Bookmark   October 3, 2001 at 1:05PM
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colleen_mi(5b/6a SE Mich)

Let's see..."planting" fish heads, digging up fish skulls, prospecting for hooks with a metal detector, dancing around the yellow jackets...

I'm beginning to wish you had a web cam going so we could really be entertained by this experiment. ;-)

    Bookmark   October 3, 2001 at 5:09PM
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The fun is just begining Colleen! Seems the collards are the only ones affected so far, but only the color. Nothing yet with the turips or kale. The later ones to mature like the cabbages, broc & brussles will be more interesting. I think I'll use my metal detector this spring ;o) vgkg

    Bookmark   October 3, 2001 at 9:54PM
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Latest Update: The turnips grown over fish heads have resulted in smaller turnips. It's a pretty destinct growth between the two area of turnips. The turnips without fish heads for fertilizer are much larger in size than the turnips with FHs. Both sets of turnips were amended with compost as are all the plant types in this experiment. The leaf growth of both sets of turnips are equal, just the roots show differences in size. Makes me glad I didn't place fishheads under my carrots.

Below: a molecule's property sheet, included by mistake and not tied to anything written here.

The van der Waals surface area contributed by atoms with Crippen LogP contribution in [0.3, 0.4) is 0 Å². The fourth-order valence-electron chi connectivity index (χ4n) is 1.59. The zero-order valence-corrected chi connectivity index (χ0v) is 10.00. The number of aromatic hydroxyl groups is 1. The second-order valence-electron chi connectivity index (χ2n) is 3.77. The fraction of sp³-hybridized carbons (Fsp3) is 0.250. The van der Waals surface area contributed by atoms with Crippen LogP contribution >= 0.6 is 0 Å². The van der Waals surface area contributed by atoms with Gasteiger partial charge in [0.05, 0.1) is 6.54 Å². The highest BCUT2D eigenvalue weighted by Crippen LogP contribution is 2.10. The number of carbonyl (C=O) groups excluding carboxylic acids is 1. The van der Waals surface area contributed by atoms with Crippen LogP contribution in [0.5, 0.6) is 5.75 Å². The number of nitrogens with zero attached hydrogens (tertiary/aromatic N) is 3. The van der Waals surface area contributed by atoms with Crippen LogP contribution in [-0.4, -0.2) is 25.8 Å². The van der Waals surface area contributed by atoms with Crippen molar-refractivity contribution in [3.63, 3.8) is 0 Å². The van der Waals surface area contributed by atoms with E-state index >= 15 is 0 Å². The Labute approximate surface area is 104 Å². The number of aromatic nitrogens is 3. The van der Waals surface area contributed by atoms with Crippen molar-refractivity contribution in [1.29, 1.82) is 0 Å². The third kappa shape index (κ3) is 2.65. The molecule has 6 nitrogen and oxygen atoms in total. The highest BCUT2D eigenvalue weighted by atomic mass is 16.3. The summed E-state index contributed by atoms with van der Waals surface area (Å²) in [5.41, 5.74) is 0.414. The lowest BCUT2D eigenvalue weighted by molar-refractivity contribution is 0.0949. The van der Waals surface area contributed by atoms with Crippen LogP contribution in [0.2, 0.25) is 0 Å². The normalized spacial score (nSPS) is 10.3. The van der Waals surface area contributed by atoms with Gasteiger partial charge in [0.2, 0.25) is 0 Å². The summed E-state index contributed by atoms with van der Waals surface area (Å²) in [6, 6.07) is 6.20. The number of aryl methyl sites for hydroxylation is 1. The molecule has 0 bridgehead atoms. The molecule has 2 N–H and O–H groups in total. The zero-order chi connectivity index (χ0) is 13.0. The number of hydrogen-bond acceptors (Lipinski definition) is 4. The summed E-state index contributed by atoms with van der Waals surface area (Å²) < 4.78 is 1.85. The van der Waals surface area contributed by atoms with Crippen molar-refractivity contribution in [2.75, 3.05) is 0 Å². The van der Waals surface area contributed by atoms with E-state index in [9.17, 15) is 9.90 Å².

So far there's no difference whatsoever in the broccoli, cabbages, and Brussels sprouts growing with and with out fish heads. All are equal in growth & production so far and all were amended with the usual compost at planting time. Been harvesting the broccoli but have yet to harvest cabbage or Brussels sprouts. Update soon. vgkg

    Bookmark   November 4, 2001 at 10:18PM
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Vgkg, are you sure the leaf growth of both sets of turnips are equal? My hypothesis would have been that the extra N from the fish heads would encourage leaf growth, and since my hypothesis can't possibly be wrong, your observations must be wrong :-)! Strange -- I wonder what the explanation might be?

    Bookmark   November 5, 2001 at 9:48AM
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Hi Alfie, yes that would have been my conclusion also. But oddly enough there's not much difference in top growth. To be perfectly honest, it looks like the no fishhead turnips are a tiny bit healthier on top (no yellowing at all) while the fishheaded turnips do have a few splotches of yellow here and there. Can't figure that one out? Could it be that turnips need next to nothing to grow well and that the FHs are too much to handle? Weird, but will keep an eye on them to see what turnsup ;o) vgkg

    Bookmark   November 5, 2001 at 12:46PM